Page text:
The therapeutic effects of statin drugs to lower cholesterol and reduce the risk of heart attack, stroke, and death from heart disease are well-known and widely accepted, and some research has suggested that these commonly used medications may have other uses — for certain types of cancer, neurological conditions, and kidney disease, for example.
In a comprehensive analysis of 256 studies investigating the potential benefits of statins for 278 non-cardiovascular conditions, researchers at the University of Edinburgh in the United Kingdom determined that there’s not enough evidence that statins can improve kidney function or slow the progression of Alzheimer’s disease or cancer, or to change current guidelines for prescribing statins.
According to the American Heart Associations, statins are recommended for:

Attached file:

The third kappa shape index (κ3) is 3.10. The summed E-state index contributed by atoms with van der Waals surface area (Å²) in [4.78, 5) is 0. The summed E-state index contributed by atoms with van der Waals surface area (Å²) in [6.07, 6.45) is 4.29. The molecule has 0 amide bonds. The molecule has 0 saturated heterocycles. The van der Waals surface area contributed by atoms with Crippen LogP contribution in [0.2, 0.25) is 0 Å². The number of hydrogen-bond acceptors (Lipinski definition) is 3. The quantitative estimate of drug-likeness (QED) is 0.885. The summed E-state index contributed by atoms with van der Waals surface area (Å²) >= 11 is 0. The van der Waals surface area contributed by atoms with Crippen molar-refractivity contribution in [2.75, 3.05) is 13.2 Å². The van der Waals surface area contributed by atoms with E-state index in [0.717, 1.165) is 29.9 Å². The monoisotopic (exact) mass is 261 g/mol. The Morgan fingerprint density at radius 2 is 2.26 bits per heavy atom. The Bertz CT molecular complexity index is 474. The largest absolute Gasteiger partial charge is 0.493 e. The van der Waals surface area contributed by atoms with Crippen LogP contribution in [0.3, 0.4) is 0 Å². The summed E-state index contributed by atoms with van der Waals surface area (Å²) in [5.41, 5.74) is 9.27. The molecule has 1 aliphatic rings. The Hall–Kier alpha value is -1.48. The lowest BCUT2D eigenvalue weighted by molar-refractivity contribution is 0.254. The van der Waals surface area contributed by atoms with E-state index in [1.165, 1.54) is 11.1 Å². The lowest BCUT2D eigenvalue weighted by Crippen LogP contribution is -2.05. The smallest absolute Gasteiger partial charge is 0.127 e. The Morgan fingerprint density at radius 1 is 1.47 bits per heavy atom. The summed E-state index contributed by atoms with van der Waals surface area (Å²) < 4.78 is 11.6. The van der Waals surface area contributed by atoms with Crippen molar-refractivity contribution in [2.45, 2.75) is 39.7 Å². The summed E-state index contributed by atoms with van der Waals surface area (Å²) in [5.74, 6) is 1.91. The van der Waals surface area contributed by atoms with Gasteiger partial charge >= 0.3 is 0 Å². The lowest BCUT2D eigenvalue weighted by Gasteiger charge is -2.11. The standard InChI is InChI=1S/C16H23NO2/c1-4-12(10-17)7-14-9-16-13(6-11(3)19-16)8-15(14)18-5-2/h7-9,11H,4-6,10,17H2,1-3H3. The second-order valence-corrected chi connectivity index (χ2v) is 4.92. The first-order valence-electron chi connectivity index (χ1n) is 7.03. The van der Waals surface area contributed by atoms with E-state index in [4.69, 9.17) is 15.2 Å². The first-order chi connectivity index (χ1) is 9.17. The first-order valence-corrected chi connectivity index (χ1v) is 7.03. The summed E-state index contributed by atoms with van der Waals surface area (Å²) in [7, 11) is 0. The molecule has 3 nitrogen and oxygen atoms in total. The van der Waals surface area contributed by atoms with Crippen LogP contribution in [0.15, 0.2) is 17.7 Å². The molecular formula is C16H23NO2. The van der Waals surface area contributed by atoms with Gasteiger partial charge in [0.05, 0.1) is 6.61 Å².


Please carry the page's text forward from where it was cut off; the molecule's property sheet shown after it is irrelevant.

- Adults 40-75 with an LDL cholesterol level of 70-189 mg/dL and a 7.5 percent or higher risk for having a heart attack or stroke within 10 years
- People with a history of heart attack, stroke, angina, peripheral artery disease (PAD), transient ischemic attack (TIA), or arterial revascularization
- People over 21 with an LDL cholesterol level of 190 mg/dL or higher
- People 40-75 with diabetes and an LDL cholesterol level of 70-189 mg/dL
Sourced from: Annals of Internal Medicine